22 September 2016

How Do Changing Interest Rates Affect Your Pocket?

My Money Matters |

Let’s face it, when it comes to the world of finance and trying to make sense of fluctuating rates and market announcements, many of us are left in the dark. We’re constantly inundated with facts and figures that are dauntingly difficult to comprehend, and, if you’re not exactly clued up on what it all means and how it affects your personal finances, it can be rather stressful.

Our goal is to help you make sense of if it all and provide you with the information that actually affects you, in a manner that everyone can understand. So, with that in mind, we’re breaking down changing interest rates, why you should care and how it impacts your pocket. 

What is the repo rate?

The repurchase rate, commonly known as the repo rate, is the interest rate at which the central bank of a country (South African Reserve Bank, shortened to SARB, in our case) lends money to banks like Absa. The repo rate is one of the key levers used by the SARB in an attempt to control inflation (the rising cost of goods and services over time) and keep it within the three – six percent target band set by the central bank.

The repo rate is determined by numerous macro-economic factors such as South Africa’s credit rating, GDP outlook, unemployment rates and political stability. 

 How is the repo rate calculated?

The Monetary Policy Committee (MPC) is a vital part of the SARB. The committee meets for about two days, once every two months and they debate all the different local and global scenarios in order to reach a conclusion as to what is going to happen to short-term interest rates in South Africa. After the committee has reached a conclusion the repo rate, will either increase, decrease or remain the same.

The banks set the prime rate, often known simply as ‘prime’, which is the interest rate at which banks grant loans or other funds to their customers. However, for the purpose of this piece, we’ll be focusing on the repo rate.

Rising interest rates will affect you directly, both positively and negatively, as it will mean that you pay more interest on your existing debt, but the returns on your savings will increase. To put it simply, if you’ve been saving and the rates go up, it’s good news. But if you’ve been borrowing, it’s not so good.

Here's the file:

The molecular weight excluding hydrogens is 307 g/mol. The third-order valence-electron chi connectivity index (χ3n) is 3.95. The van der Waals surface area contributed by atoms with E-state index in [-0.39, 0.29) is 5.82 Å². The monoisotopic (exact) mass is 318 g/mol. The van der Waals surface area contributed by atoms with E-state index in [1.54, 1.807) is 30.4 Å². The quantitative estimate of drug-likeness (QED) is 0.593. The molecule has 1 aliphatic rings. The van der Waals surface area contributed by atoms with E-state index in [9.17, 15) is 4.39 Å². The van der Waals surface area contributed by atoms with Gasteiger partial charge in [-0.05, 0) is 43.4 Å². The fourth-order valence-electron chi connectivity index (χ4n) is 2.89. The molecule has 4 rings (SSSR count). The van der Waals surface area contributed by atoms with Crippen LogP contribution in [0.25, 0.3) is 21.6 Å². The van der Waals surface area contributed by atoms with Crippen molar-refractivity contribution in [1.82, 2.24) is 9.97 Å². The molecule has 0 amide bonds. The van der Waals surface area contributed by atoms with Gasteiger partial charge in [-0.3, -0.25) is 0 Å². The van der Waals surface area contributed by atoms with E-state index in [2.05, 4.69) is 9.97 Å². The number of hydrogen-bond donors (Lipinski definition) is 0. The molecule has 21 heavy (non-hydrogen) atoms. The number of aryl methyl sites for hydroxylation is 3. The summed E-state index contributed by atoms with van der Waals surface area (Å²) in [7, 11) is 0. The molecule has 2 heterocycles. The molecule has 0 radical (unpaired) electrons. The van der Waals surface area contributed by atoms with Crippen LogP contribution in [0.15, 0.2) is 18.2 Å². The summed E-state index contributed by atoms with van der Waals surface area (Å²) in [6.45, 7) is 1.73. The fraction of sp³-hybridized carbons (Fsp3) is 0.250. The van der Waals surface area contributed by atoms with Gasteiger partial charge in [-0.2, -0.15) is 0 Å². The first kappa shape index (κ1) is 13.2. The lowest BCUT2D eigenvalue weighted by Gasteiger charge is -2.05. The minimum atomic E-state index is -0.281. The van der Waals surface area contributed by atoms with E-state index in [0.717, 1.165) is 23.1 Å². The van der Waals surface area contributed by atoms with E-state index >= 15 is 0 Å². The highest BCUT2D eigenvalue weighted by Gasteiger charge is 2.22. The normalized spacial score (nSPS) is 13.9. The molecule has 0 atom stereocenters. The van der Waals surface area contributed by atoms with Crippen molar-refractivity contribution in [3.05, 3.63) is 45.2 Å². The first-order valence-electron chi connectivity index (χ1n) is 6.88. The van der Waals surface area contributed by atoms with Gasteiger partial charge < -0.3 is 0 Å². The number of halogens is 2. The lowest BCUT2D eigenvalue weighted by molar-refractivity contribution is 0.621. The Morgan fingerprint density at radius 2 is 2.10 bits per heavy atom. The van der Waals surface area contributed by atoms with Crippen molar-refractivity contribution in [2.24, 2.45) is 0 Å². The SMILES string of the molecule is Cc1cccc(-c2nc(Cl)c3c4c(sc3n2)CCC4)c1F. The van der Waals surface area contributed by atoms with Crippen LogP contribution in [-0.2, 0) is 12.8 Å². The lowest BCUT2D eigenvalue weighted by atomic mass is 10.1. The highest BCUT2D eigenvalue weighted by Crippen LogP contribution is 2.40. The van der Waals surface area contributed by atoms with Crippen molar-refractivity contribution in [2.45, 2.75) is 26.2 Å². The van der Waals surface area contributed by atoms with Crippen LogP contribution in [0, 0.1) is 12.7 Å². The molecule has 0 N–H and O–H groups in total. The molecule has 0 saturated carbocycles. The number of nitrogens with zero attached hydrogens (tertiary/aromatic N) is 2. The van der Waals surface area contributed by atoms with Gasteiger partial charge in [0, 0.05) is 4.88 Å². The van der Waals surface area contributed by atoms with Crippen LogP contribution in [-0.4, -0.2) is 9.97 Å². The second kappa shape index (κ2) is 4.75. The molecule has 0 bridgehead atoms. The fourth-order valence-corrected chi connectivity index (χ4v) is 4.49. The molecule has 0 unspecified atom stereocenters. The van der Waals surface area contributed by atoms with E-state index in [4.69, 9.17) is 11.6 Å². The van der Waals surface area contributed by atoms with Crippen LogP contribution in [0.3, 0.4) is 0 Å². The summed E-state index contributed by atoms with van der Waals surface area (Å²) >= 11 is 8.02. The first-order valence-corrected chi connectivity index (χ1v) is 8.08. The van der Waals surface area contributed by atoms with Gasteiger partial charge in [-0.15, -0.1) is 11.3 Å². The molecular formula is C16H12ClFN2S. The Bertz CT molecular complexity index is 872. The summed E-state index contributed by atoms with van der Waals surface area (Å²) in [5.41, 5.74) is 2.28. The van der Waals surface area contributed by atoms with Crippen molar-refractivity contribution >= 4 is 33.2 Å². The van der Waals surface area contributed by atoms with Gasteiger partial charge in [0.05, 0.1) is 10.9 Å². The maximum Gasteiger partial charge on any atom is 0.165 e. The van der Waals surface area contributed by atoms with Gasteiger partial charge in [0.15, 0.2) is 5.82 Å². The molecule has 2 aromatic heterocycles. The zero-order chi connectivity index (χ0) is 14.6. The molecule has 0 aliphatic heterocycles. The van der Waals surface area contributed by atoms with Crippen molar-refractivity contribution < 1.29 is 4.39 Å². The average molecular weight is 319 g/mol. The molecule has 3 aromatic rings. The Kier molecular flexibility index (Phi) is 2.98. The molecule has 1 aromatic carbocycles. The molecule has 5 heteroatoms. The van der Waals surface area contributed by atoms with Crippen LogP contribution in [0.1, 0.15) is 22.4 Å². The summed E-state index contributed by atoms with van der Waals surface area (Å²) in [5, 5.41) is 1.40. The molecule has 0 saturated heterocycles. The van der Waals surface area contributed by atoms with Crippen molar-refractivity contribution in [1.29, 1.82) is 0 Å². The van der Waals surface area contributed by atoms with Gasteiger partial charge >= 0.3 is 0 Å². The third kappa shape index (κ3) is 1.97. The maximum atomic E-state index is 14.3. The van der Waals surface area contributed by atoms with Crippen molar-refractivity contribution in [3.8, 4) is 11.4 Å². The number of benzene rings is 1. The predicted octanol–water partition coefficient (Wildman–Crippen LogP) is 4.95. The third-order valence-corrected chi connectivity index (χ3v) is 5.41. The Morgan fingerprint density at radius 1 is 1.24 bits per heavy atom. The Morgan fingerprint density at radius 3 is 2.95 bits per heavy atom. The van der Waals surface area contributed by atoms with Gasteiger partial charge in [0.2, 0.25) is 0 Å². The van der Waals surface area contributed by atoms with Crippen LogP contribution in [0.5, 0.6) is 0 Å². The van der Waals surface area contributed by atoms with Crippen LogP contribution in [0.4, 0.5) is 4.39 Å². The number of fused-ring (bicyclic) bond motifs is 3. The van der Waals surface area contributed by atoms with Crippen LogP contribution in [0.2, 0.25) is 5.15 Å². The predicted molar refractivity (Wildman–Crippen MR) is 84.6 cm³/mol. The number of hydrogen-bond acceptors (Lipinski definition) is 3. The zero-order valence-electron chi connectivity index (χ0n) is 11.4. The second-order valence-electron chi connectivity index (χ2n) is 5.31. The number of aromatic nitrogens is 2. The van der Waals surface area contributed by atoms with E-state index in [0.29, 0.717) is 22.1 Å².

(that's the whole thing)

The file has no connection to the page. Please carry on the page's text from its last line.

Along with the change to the repo rate, the MPC publishes an inflation forecast, although there is no direct relationship between the forecast and monetary policy decision and the repo rate isn’t based solely on this forecast.

What does this mean for you?

Knowing if the rate is likely to increase, decrease or remain the same is very possible by analysing trends and cycles and can inform many of your financial decisions, particularly toward your debt and savings.

It’s important to realise that the repo and prime rates are intricately connected and these tend to move in cycles. The graph below clearly indicates that we were in a downward cycle from 2008 to mid-2012, where the prime rate was sitting at 8.5% and the repo rate at 5%!

Repo Graph-01

These low rates can be dangerously deceiving, as they make the prospect of taking out loans, vehicle finance etc. much more attractive, with far lower repayment rates. However, as we’ve now been in an upward cycle since 2014, with a 2% jump in the prime rate, this will have meant bad news for those that increased their debts, as they’ve seen their repayments rise year on year.

The lesson here is never to look at a rate change in isolation!

We are currently in an upward trend and another rise in the rates is very likely. As such, it’s a good idea to start focusing on repaying debts and increasing savings. Avoid increasing your debt in an upward cycle.

Let’s look at a practical example based on the following table:

Repo Table-02

If you had taken out a mortgage of R500 000 at the end of 2013, with the repayment/prime rate sitting at a very enticing 9%, you would have been paying R4499 a month in repayments. If you had then seen a 0.25% rate increase the next year, you would be paying R4579, which wouldn’t seem like a big difference. However, over the next 3 years, with the rate having risen to 10.5%, you’ll now be paying R4992 a month, which starts to take a toll on your finances.

This clearly indicates that it’s never a good idea to base your financial choices on isolated rate changes. Monitor the cycles and trends and make careful, calculated decisions. Consulting an Absa advisor for help is also highly advised before making such decisions.

What’s your next step?

A rate increase is the most likely outcome, but there’s no reason to panic or drastically change your lifestyle or spending habits. Instead keep your budget in check and focus on paying off debt and saving where you can. We’re currently on an upward cycle and the rates are likely to keep increasing for the next few years. If you can avoid borrowing money, do so, but if you can increase your savings, you can also take advantage of the positives of an increased repo rate.

For more information on the repo rate and how it impacts you personally once the announcement is made, visit your nearest Absa branch and speak to a consultant for assistance in calculating your debt repayment going forward or alternatively you could visit our site and use our online calculator.

Disclaimer: The advice contained on this blog is for general purposes only and does not take into account individual circumstances, objectives or financial needs. Accordingly, readers are advised to seek appropriate advice from licensed professionals prior to making any investment, or taking up a financial product or service.

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